Those without reliable access to transportation are at a disadvantage, especially if the trial requires multiple follow-up visits. 

Latinos are less likely to have access to a car than their white peers (12% vs. 6.5%), and more likely to rely on public transit (27% daily/weekly usage vs. 14%), according to a research review by Salud America! at UT Health San Antonio. 

Distrust, Lack of Information, and Other Barriers to Clinical Trial Participation 

Another big hurdle is that many participants must overcome is the distrust of researchers and research institutions.  

Two of the most underrepresented groups in clinical research are women and minority groups, such as Latinos. 

Much of the underrepresentation is based on factors such as history, education, culture, language, socioeconomic status, geography, racial identity, prejudice, and paternalism, according to the National Institutes of Health’s Office of Research on Women’s Health. 

“Minority communities still strongly believe that participating in a clinical trial could actually worsen one’s health status or stigmatize the group in which an individual belongs,” NIH said.

 Lack of knowledge surrounding clinical trials and the importance behind them seems to also keep potential participants at bay.  

NIH cited a study involving Chinese American women cancer patients that found that 62% lacked knowledge of clinical trials and many had negative attitudes toward trials.  

In another study cited by NIH, Latinas facing breast cancer didn’t acknowledge the effect breast cancer has on their community, which may have spawned low trial participation.  

“Another significant issue is lack of knowledge among people about informed consent procedures and protections. A finding from a study involving pregnant women adds to the growing body of evidence that a gap exists between participants’ understanding and researchers’ perception of that understanding,” according to NIH.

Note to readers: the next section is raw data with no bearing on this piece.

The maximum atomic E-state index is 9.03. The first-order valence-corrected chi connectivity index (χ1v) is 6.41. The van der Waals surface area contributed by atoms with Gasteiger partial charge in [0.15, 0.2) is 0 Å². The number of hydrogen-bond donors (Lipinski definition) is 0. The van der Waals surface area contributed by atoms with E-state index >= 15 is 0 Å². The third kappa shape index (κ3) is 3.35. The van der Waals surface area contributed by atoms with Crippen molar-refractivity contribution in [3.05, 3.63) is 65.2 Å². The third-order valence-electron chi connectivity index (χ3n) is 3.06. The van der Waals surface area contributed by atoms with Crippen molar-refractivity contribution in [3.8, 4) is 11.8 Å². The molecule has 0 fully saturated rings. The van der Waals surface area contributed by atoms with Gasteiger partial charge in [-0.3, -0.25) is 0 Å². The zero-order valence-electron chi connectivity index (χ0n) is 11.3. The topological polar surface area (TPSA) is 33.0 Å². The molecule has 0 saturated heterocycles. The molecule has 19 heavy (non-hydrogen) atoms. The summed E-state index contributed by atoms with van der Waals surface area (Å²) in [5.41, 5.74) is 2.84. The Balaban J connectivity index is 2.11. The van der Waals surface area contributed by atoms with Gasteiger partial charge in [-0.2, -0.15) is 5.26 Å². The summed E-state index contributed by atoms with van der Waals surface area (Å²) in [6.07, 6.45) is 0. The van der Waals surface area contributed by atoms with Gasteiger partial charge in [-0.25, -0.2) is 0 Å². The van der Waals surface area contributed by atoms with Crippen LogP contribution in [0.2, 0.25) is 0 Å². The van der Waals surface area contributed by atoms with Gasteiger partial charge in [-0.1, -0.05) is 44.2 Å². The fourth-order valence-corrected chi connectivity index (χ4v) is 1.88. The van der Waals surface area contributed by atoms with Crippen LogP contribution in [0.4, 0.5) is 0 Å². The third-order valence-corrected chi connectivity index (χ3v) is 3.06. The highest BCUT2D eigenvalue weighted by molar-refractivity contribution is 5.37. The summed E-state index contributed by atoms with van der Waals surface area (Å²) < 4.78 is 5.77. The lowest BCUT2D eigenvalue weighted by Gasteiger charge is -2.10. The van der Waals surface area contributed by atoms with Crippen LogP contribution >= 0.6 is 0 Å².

For minorities, language remains one of the biggest barriers to clinical trial participation. 

A lack of translated materials, feeling intimidated by the English language, and not having aa translation of key words necessary to understand the important aspects of the trial can contribute to low participation. 

“Researchers identified language as affecting study recruitment and reported difficulty in obtaining interpreters and lack of sufficient bilingual staff that could recruit potential participants who spoke only Spanish,” NIH said. 

What’s more, the study cited by NIH concluded that some women were more likely to participate in a clinical trial recommended by a trusted oncologist or by a fellow woman who provided them with information in their language.  

This observation only seeks to reinforce the importance of the role bilingual patient advocates play in their patient’s care and treatment. 

Increasing Diverse Clinical Trial Participation 

Having diversity within clinical trials is essential to the creation of treatments and care that works for everyone, Ramirez said in her commentary. 

“To achieve equitable participation of Latinos and other underrepresented groups in clinical research, we need comprehensive approaches that address social and contextual barriers to participation,” Ramirez said. “These can produce a substantial, sustained impact. And they can ensure everyone equitably benefits from scientific advances in cancer treatment, improved cancer outcomes, and reduced health care costs.” 

To achieve higher enrollment of Latinos and other underrepresented groups, it’s all about restoring trust in the healthcare system through positive interactions with the patient’s medical team, said Dr. Marcella Mazo-Canola during the “How to Encourage Latinos to Participate in Clinical Trials” webinar.